BROOKE GLADSTONE: Recently in Britain's Guardian newspaper there was an article about corporate anthems as the next big thing. The reporter singled out one ditty for special scorn for a company called KPMG. The reporter said the tune of sorts extolling the virtues of chartered accountants is just one among many; the tip of a terrible oncoming iceberg. Welcome to musical hell, this rather fractious writer went on, a place where men and women trilled glutinous couplets about teamwork and customer care and vainglorious paeans to company spirit.
BOB GARFIELD:Corporate anthems are not geared to customers but to company staff, and though they may have just arrived in Britain, they have long been a staple of Japanese management. Of course here in America we have inevitably taken the form right over the top as On the Media's Rex Doane reports.
REX DOANE: Early corporate anthems like this one for IBM sounded more like fight songs for someone's dear old alma mater than anything else.
GROUP OF MEN SINGING: ...EVER ONWARD IVY [...?...]. WO
GUY: [SHOUTING] Second stanza!
GROUP OF MEN SINGING: ...EVER ONWARD, EVER ONWARD...
REX DOANE: But by the 1950s mere song and verse gave way to big brassy industrial shows with multiple musical numbers dedicated to pushing product. [MUSIC: GROUP SINGING STANDING ON THE CORNER, WATCHING ALL THE FORDS GO BY STANDING ON THE CORNER, GIVING ALL THE FORDS THE EYE...]
REX DOANE: Steve Young is a writer for the Late Show with David Letterman and is the foremost collector and researcher of industrial show souvenir albums.
STEVE YOUNG: They were very lavishly produced Broadway-style revues often using legitimate Broadway talent and name brand composers to put on a, a whole musical to motivate the sales force and not only just in--inspire them to sell but also inspire them to feel good about the way of life they've chosen.
ANNOUNCER IN DRAMATIC TONES: Coco-Cola -- drawn from the experience of the past and the opportunities of the here and now! [DRUM ROLL] [TRUMPET FLOURISH]
STEVE YOUNG: Some of the big corporations like GM and Coca-Cola have a lot of very bombastic material that goes beyond just details about the product that may be at hand but giving you a much more over-arching view of this: we're the reason that life is worth living - that sort of thing -- you see a lot of that in Coca-Cola shows. MIXED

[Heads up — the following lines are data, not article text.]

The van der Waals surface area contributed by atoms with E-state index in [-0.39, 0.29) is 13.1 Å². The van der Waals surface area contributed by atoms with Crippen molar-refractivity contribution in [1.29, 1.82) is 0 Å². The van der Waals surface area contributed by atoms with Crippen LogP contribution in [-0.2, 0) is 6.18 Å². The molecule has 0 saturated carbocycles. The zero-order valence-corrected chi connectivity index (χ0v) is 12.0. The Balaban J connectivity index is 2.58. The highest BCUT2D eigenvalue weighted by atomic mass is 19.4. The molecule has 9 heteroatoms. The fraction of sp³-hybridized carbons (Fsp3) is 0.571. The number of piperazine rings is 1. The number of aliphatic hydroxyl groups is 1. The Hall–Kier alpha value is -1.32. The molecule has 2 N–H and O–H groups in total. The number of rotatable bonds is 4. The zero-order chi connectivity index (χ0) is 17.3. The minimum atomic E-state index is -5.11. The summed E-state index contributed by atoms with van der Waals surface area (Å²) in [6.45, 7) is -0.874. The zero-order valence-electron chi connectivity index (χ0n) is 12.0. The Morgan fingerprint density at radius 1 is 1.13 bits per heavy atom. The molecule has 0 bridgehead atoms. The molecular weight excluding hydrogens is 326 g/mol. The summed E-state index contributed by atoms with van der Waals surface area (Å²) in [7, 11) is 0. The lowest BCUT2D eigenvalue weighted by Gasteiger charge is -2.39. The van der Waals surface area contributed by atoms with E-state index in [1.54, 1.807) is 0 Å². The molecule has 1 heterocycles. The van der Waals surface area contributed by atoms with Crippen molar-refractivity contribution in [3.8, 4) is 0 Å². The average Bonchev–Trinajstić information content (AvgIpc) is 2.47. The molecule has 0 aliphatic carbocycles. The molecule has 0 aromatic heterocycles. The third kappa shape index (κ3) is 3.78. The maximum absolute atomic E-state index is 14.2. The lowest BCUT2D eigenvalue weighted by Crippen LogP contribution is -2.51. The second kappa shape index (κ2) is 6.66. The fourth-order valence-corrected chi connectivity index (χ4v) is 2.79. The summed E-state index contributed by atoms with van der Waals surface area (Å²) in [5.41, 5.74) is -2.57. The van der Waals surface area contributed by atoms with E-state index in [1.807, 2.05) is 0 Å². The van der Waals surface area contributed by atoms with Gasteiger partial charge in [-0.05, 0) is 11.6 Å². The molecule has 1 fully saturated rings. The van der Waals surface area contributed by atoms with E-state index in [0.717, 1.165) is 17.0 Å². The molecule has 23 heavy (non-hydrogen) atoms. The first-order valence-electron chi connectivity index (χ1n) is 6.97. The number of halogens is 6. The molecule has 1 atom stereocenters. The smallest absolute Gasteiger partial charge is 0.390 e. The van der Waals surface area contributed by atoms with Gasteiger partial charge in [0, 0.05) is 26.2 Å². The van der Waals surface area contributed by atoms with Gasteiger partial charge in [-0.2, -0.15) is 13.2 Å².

CHORUS SINGING: COCA-COLA HERE AND NOW WHEREVER YOU MAY BE FROM THE [...?...] STATE FROM THE [...?...] FROM SEA TO SHINING SEA.... [SINGING UNDER SPEAKERS]
STEVE YOUNG: This one is a real over the top, bombastic song that's sort of sketching out how Coca-Cola pretty much equals America and freedom and beauty and life-worth-living and this is the sort of thing that would bring tears to the eyes of, of grownup sales executives sitting in the audience. [CHORUS SINGING INTO GRAND FINALE]
REX DOANE: In addition to writing songs that appear in such major films as Shane and Sabrina, Wilson Stone penned Coca-Cola's Here and Now along with several other industrial show tunes for corporations like Chevrolet, Cadillac and Xerox. Stone was drawn to writing industrial shows for the familiar reasons.
WILSON STONE: We would have a cast of 30 people and a 60 piece orchestra -- you know they were huge! And we really used all Broadway people, because they paid so much money! So we all did it, just for the money.
REX DOANE: The size and budget that industrial shows used to boast still amazes Hank Beebe who worked in the field for over 20 years.
HANK BEEBE: Well, the, the only figures I remember are the ones for the first show which was in '56 for the '57 line, and that show was budgeted at six times the cost of bringing My Fair Lady to Broadway that same year. [MUSIC: HUGE CHORUS SINGING ABOUT CHEVROLET]
GUY: HOW DOES IT FEEL [...?...] CHEVROLET...
REX DOANE: By Beebe's math, that means that the 1957 Chevrolet Extravaganza carried a price tag of over 3 million dollars -- a considerable sum to be sure, but perhaps deserved.
WILSON STONE: It's an easy thing to write a song about love. It's hard to write a song about spark plugs.
MAN SINGING: HOW IT FEELS TO FEEL CHEVROLET PROUD, BRIGHT BROAD BANNERS EVERYWHERE....
REX DOANE: Indeed the lyrical content of many industrial show songs bordered on the bizarre. Again, Steve Young.
STEVE YOUNG: The Bathrooms Are Coming is from 1969 from the American Standard Company and it's pretty much got everything you could want in an industrial show. It's got the song called My Bathroom which is a sort of wonderful tribute to a woman's bathroom and how much it means to her.
MAN SINGING: MY BATHROOM, MY BATHROOM IS A PRIVATE KIND OF PLACE
REX DOANE: Like some traveling prediction of Cabaret for Carburetors, many of the industrial shows even toured from city to city for regional sales meetings, but by the mid-1980s the light would dim on the industrial show. Bloated budgets and the emergence of multi-media presentations silenced the corporate chorus line. So today the only place the industrial show lives on is in the living room of collector Steve Young -- a fact that makes one wonder about the cumulative effects of listening to the over 150 industrial show albums that are in the possession of this sub-sub-genre's sole archivist.
GUY: I, I wouldn't say I've been brainwashed by, by listening to these songs, but I feel like boy - I really like Massey-Ferguson [sp?] Tractors now; I've never been on a tractor in my life, but boy, I'd be proud to own one. I'd be proud to sell and service one.
MAN SINGING: SHE'S A DRIVING RAIN AND A WIND ON THE PLAIN SHE'S AS HARD AS A MIDWEST WINTER YOU HOLD THE KEY TO THE LAND OF THE FREE AND YOU KNOW THE POWER IS IN HER SO STAND UP PROUD AND SAY IT LOUD THIS IS THE WORLD OF WINNERS! SING IT!
CHORUS SINGING: YES, WE'RE MASSEY--
MAN SINGING: MASSEY'S NUMBER ONE!
CHORUS SINGING: OOO OOO OOO WE BELIEVE!!!---
REX DOANE: For On the Media in New York, I'm Rex Doane.
MAN SINGING: [LAUGHS] SO STAND UP PROUD AND SAY IT LOUD!